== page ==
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Hub photographer lends hand to Uganda

Daniela Caride

Sparacio doesn’t take a salary from Project Have Hope. Instead, she spends 50 more hours a week taking pictures, working as a wedding photographer, meeting clients and working on albums. The Rutgers College graduate studied photography at the New England School of Photography in Boston.

Sparacio works hard, sometimes staying at a farmers’ market until just an hour before she has to start shooting a wedding. She can handle the workload, but she said she wants Project Have Hope to be able to survive on its own.

As it stands now, she said, 95 percent of the organization’s income comes from her selling the beads. The other 5 percent comes from her selling pictures taken in Africa. The beads and pictures are sold at Serendipity, located in Hudson, Mass.; at Dunia, located in Maynard, Mass.; at the Arlington Farmers’ Market and at the Kendall Farmers’ Market.

“If something happens to me and I can’t sell the beads or, like now, the economy is very bad and people don’t have disposable income to buy beads, what’s going to happen?” she asked.

So Sparacio, who started the project with the intention of spending the money on educating the women’s children, has also begun helping the women learn crafts that they can use in the local market.

Since founding Project Have Hope in 2006, Sparacio has raised nearly $200,000 and enrolled 85 children in school. The project targets children in greatest need, sends them to day and boarding schools, and supplies them with uniforms, books, pencils, mattresses and whatever else they need.

To educate their mothers, though, the project often has to start from the very beginning. Many have never attended school before, and were unable to write their names or do simple arithmetic. Others have a basic education, but not enough to allow them to get jobs that would bring a greater income.

In addition to paying for specialized crafts courses, Sparacio also allocates money for basic education. This year, she opened Project Have Hope’s headquarters in the Acholi Quarter, with an office, a library and a meeting room, and started alphabetizing in its premises 32 women who never stepped inside a classroom before.

“The first day of class, the teacher gave them all colored pencils and a piece of paper and told them … with the pencil, to dance around the paper,” Sparacio said. “That was her way to get them used to holding a pencil. Just doodling — something that we take for granted.”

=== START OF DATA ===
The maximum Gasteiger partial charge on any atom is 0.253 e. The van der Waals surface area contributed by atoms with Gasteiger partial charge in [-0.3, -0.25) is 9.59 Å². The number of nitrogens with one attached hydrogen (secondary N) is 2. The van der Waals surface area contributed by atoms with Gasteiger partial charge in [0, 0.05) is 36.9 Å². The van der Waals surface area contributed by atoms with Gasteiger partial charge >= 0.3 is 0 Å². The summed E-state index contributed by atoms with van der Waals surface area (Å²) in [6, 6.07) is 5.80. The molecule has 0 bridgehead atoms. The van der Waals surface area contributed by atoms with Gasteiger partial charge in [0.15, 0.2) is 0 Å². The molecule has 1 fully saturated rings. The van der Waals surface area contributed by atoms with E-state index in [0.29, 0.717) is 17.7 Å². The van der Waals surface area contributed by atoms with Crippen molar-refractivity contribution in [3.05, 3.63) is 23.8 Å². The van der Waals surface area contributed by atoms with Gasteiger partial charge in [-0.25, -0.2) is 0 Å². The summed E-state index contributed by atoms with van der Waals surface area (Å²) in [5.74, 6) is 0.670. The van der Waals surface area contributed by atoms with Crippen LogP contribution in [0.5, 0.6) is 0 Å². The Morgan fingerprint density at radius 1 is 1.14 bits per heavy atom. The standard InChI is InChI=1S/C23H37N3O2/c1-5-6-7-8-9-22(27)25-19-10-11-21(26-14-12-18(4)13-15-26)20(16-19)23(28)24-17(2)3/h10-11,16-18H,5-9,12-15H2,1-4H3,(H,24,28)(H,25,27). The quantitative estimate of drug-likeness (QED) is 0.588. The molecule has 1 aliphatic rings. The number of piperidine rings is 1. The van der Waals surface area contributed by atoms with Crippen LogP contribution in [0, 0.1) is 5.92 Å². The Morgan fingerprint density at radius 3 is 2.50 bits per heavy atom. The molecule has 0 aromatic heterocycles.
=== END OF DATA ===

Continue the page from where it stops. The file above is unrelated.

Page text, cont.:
Four months later, the women were writing their first words and sentences, and even speaking a little English.

“It was just mind-boggling,” Sparacio said. “I’m more excited about it than anything.”

The specialized classes are also giving her reason to be excited. Eight women have just completed a tailoring program, where they learn how to sew, and four are about to finish it. Sparacio is encouraging the women to use their tailoring skills to earn money, noting an already-existing market: “… There are so many schools in Uganda, and in all of the schools, the students have uniforms.”

Three other women are enrolled in a catering program — one just received a loan from Project Have Hope to open up a restaurant. Sparacio said such loans stimulate women who finish the programs to start businesses in the area.

She is also looking for ways to extend the project’s adult literacy program to women who already have some degree of education. One alternative would be to install solar panels in Project Have Hope’s headquarters, so she can save power and offer classes at night.

The programs are ambitious, but as Sparacio said again and again, they are “not enough.” She has many goals for the coming year. She wants to make sure the women who graduate are putting their skills into practice and finding their way into business. That’s why she is now on her seventh visit to the Acholi Quarter.

To realize those goals, Sparacio will need a lot of help. She is encouraging other women in the organization to become leaders. She is looking for volunteers and interns that can help increase sales, and of course, she’s always on the hunt for extra funding.

Myrna Snyder DiCesare, who sells letterpress at a neighboring tent at the Arlington Farmers’ Market, said she believes Sparacio will accomplish her goals.

“I adore Karen … It’s good to know there are people like her out there,” she said. “She is the Mother Teresa of beads.”

For more information on Project Have Hope, Sparacio’s photography and her trips to the Acholi Quarter, visit